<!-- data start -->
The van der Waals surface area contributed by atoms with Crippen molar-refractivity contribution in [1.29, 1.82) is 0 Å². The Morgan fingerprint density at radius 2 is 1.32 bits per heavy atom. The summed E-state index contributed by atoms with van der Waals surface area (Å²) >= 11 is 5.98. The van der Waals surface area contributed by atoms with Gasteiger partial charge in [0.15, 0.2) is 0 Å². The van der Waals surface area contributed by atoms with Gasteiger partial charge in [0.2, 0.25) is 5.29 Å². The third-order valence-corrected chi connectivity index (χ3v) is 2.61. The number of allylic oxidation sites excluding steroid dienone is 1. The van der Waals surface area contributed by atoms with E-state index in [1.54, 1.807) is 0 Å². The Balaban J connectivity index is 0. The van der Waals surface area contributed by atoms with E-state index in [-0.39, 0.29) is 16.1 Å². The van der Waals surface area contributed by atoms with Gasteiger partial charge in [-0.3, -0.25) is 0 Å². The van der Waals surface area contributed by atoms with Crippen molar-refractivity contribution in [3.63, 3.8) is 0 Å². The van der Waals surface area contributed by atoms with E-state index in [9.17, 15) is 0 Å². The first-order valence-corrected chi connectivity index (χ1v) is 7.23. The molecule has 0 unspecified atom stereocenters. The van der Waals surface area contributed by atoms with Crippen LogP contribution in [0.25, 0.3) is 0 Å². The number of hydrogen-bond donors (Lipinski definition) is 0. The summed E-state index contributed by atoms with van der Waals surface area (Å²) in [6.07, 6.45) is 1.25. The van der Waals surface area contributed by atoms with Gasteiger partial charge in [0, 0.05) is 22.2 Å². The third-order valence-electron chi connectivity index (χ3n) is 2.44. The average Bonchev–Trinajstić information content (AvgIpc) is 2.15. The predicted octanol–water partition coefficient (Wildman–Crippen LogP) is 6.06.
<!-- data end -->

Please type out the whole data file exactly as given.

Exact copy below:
The van der Waals surface area contributed by atoms with Crippen molar-refractivity contribution in [1.29, 1.82) is 0 Å². The Morgan fingerprint density at radius 2 is 1.32 bits per heavy atom. The summed E-state index contributed by atoms with van der Waals surface area (Å²) >= 11 is 5.98. The van der Waals surface area contributed by atoms with Gasteiger partial charge in [0.15, 0.2) is 0 Å². The van der Waals surface area contributed by atoms with Gasteiger partial charge in [0.2, 0.25) is 5.29 Å². The third-order valence-corrected chi connectivity index (χ3v) is 2.61. The number of allylic oxidation sites excluding steroid dienone is 1. The van der Waals surface area contributed by atoms with E-state index in [1.54, 1.807) is 0 Å². The Balaban J connectivity index is 0. The van der Waals surface area contributed by atoms with E-state index in [-0.39, 0.29) is 16.1 Å². The van der Waals surface area contributed by atoms with Gasteiger partial charge in [-0.3, -0.25) is 0 Å². The van der Waals surface area contributed by atoms with Crippen molar-refractivity contribution in [3.63, 3.8) is 0 Å². The van der Waals surface area contributed by atoms with E-state index in [9.17, 15) is 0 Å². The first-order valence-corrected chi connectivity index (χ1v) is 7.23. The molecule has 0 unspecified atom stereocenters. The van der Waals surface area contributed by atoms with Crippen LogP contribution in [0.25, 0.3) is 0 Å². The number of hydrogen-bond donors (Lipinski definition) is 0. The summed E-state index contributed by atoms with van der Waals surface area (Å²) in [6.07, 6.45) is 1.25. The van der Waals surface area contributed by atoms with Gasteiger partial charge in [0, 0.05) is 22.2 Å². The third-order valence-electron chi connectivity index (χ3n) is 2.44. The average Bonchev–Trinajstić information content (AvgIpc) is 2.15. The predicted octanol–water partition coefficient (Wildman–Crippen LogP) is 6.06.